Malve von Hassell is a freelance writer, researcher, and translator. She holds a PhD in anthropology from the New School for Social Research. She edited her grandfather Ulrich von Hassell’s memoirs written in prison in 1944, and has taught at Queens College, Baruch College, Pace University, and Suffolk County Community College, while continuing her work as a translator and writer. She lives in Southampton, New York.
What drew you to write historical fiction?
I have always loved historical fiction for bringing alive the past as much as for showing possibilities for the present. One of my favourite authors in this genre is Gillian Bradshaw, who combines superb historical research with appealing storytelling and memorable characters. I admire Helen Dunmore for her gift for describing a chilling and brutal time in history with words hauntingly beautiful and unforgettable.
Do you find your characters and settings in The Amber Crane are based upon your own life experiences?
I grew up on legends and stories about amber, the famous gold of the Baltic Sea, and dreamed of the feared beach patrol galloping along the shore at night, looking for illegal amber gatherers. The setting for my book is Pomerania, near Gdansk in Poland, where my mother was born. Several characters in The Amber Crane are composites of relatives who shared their stories with me, in particular, the descriptions of the evacuation of Pomerania during the spring of 1945.
What is your biggest motivation for writing?
I write because I love the process. I love tinkering with words and phrases. I love the labor of trying to convey the colour and timbre of something and to make it come alive. There is nothing better than the feeling of triumphant delight when I accidentally trip over the perfect phrase or a twist in the story while walking with my dog through the woods, and I wouldn’t give it up for anything.
How many books have you written?
The Amber Crane, to be published by Odyssey Books in 2020, is my third historical fiction novel. I have also written a book for young children as well as several academic works.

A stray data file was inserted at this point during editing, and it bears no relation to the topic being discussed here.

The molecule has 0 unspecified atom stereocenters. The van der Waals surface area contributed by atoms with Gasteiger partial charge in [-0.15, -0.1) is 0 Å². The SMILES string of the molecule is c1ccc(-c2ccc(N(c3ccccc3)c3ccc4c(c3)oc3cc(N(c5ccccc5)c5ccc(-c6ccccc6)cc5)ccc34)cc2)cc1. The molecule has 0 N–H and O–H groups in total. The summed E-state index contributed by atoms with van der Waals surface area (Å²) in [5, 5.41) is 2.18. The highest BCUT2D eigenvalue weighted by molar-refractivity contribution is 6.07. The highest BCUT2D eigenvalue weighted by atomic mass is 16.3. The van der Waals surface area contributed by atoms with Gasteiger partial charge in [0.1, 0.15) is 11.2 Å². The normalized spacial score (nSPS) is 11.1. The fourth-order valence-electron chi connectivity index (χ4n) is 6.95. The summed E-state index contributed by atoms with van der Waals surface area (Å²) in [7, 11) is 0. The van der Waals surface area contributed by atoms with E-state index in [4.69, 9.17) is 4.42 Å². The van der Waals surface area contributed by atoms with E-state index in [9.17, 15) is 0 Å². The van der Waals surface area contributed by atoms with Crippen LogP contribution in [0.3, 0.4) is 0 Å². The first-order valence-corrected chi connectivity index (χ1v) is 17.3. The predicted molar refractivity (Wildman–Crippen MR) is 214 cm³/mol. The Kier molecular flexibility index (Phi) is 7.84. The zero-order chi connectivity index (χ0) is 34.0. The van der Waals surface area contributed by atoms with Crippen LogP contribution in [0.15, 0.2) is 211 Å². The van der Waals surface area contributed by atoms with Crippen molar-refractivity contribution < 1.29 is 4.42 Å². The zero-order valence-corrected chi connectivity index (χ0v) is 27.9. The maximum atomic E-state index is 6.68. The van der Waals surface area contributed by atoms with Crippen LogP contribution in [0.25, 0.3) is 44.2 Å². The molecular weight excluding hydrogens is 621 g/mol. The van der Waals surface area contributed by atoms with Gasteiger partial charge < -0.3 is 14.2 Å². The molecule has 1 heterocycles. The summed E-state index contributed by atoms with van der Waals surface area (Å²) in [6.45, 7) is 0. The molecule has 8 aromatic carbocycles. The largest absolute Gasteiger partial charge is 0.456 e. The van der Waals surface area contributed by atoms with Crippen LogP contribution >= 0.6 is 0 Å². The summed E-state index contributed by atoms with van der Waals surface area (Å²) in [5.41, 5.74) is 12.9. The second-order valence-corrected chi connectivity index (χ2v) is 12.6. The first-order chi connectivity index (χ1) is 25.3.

What would you say is your biggest accomplishment?
I don’t know how to answer this question. I am happy that I managed to make my mother laugh out loud during the last years of her life when I read stories to her over the phone.
What advice would you give a young writer trying to get published?
Take your time, trust your instincts, and write about something or someone you love. I would recommend having a manuscript read by at least three or four different people, to be open to criticism, and to be willing to take hacksaw to your own writing. And remember to keep your day job.
What inspires you when you hit writer’s block?
I hit writer’s block just about every single day when I try to put words to paper. Yet that dead period is also the germinating chamber for new ideas and new approaches and new characters. The best advice I ever received was to end one’s work at mid-sentence or mid paragraph. The next day, it is much easier to pick up the threads of something as yet unfinished and thus find a ramp to move forward into the next section or the next chapter.
Describe your writing style in three words.
Quiet. Terse. Lyrical.
The Amber Crane will be published in May 2020.